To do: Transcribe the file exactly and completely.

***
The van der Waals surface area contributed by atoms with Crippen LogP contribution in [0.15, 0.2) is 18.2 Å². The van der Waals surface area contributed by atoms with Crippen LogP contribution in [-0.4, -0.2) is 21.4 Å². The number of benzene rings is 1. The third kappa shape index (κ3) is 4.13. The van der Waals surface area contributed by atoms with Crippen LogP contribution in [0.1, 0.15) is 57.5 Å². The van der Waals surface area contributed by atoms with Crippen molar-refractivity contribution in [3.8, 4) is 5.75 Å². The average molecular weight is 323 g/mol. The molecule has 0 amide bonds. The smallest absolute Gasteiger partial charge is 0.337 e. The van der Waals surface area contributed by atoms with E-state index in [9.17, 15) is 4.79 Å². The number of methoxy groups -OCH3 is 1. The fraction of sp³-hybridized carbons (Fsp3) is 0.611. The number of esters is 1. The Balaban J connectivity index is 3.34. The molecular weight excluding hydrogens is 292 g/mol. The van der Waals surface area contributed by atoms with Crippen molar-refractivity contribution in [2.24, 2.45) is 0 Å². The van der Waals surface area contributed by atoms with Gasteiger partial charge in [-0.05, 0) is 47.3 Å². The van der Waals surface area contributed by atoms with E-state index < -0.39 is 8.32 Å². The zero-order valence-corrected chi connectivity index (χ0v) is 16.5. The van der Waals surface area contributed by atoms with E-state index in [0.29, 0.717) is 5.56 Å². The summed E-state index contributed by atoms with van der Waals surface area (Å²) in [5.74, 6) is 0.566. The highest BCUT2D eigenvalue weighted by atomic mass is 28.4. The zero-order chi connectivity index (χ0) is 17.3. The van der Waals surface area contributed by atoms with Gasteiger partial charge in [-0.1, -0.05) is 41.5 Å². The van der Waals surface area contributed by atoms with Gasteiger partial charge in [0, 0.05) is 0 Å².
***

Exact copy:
The van der Waals surface area contributed by atoms with Crippen LogP contribution in [0.15, 0.2) is 18.2 Å². The van der Waals surface area contributed by atoms with Crippen LogP contribution in [-0.4, -0.2) is 21.4 Å². The number of benzene rings is 1. The third kappa shape index (κ3) is 4.13. The van der Waals surface area contributed by atoms with Crippen LogP contribution in [0.1, 0.15) is 57.5 Å². The van der Waals surface area contributed by atoms with Crippen molar-refractivity contribution in [3.8, 4) is 5.75 Å². The average molecular weight is 323 g/mol. The molecule has 0 amide bonds. The smallest absolute Gasteiger partial charge is 0.337 e. The van der Waals surface area contributed by atoms with E-state index in [9.17, 15) is 4.79 Å². The number of methoxy groups -OCH3 is 1. The fraction of sp³-hybridized carbons (Fsp3) is 0.611. The number of esters is 1. The Balaban J connectivity index is 3.34. The molecular weight excluding hydrogens is 292 g/mol. The van der Waals surface area contributed by atoms with Crippen molar-refractivity contribution in [2.24, 2.45) is 0 Å². The van der Waals surface area contributed by atoms with Gasteiger partial charge in [-0.05, 0) is 47.3 Å². The van der Waals surface area contributed by atoms with E-state index < -0.39 is 8.32 Å². The zero-order valence-corrected chi connectivity index (χ0v) is 16.5. The van der Waals surface area contributed by atoms with E-state index in [0.29, 0.717) is 5.56 Å². The summed E-state index contributed by atoms with van der Waals surface area (Å²) in [5.74, 6) is 0.566. The highest BCUT2D eigenvalue weighted by atomic mass is 28.4. The zero-order chi connectivity index (χ0) is 17.3. The van der Waals surface area contributed by atoms with Gasteiger partial charge in [-0.1, -0.05) is 41.5 Å². The van der Waals surface area contributed by atoms with Gasteiger partial charge in [0, 0.05) is 0 Å².